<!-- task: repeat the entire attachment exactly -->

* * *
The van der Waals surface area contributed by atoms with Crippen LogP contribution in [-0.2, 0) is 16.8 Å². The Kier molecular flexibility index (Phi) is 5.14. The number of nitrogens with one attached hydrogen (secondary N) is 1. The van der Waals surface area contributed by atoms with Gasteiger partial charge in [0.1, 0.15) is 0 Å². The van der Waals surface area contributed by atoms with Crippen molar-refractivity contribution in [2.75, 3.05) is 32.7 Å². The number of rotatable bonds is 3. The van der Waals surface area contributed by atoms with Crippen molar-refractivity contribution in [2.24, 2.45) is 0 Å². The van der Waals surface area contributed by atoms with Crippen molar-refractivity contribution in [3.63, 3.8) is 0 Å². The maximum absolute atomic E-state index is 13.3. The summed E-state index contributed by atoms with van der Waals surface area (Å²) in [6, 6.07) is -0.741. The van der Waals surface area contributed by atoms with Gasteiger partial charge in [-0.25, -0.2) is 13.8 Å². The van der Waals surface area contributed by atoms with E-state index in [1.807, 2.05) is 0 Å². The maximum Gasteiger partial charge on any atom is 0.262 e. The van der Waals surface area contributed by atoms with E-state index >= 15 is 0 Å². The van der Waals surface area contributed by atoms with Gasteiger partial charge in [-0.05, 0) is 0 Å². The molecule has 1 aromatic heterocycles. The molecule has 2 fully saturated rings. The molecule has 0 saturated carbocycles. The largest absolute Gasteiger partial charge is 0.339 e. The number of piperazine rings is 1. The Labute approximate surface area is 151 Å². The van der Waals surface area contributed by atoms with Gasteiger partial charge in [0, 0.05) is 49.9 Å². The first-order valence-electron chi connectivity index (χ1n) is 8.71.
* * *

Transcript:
The van der Waals surface area contributed by atoms with Crippen LogP contribution in [-0.2, 0) is 16.8 Å². The Kier molecular flexibility index (Phi) is 5.14. The number of nitrogens with one attached hydrogen (secondary N) is 1. The van der Waals surface area contributed by atoms with Gasteiger partial charge in [0.1, 0.15) is 0 Å². The van der Waals surface area contributed by atoms with Crippen molar-refractivity contribution in [2.75, 3.05) is 32.7 Å². The number of rotatable bonds is 3. The van der Waals surface area contributed by atoms with Crippen molar-refractivity contribution in [2.24, 2.45) is 0 Å². The van der Waals surface area contributed by atoms with Crippen molar-refractivity contribution in [3.63, 3.8) is 0 Å². The maximum absolute atomic E-state index is 13.3. The summed E-state index contributed by atoms with van der Waals surface area (Å²) in [6, 6.07) is -0.741. The van der Waals surface area contributed by atoms with Gasteiger partial charge in [-0.25, -0.2) is 13.8 Å². The van der Waals surface area contributed by atoms with E-state index in [1.807, 2.05) is 0 Å². The maximum Gasteiger partial charge on any atom is 0.262 e. The van der Waals surface area contributed by atoms with E-state index >= 15 is 0 Å². The van der Waals surface area contributed by atoms with Gasteiger partial charge in [-0.05, 0) is 0 Å². The molecule has 1 aromatic heterocycles. The molecule has 2 fully saturated rings. The molecule has 0 saturated carbocycles. The largest absolute Gasteiger partial charge is 0.339 e. The number of piperazine rings is 1. The Labute approximate surface area is 151 Å². The van der Waals surface area contributed by atoms with Gasteiger partial charge in [0, 0.05) is 49.9 Å². The first-order valence-electron chi connectivity index (χ1n) is 8.71.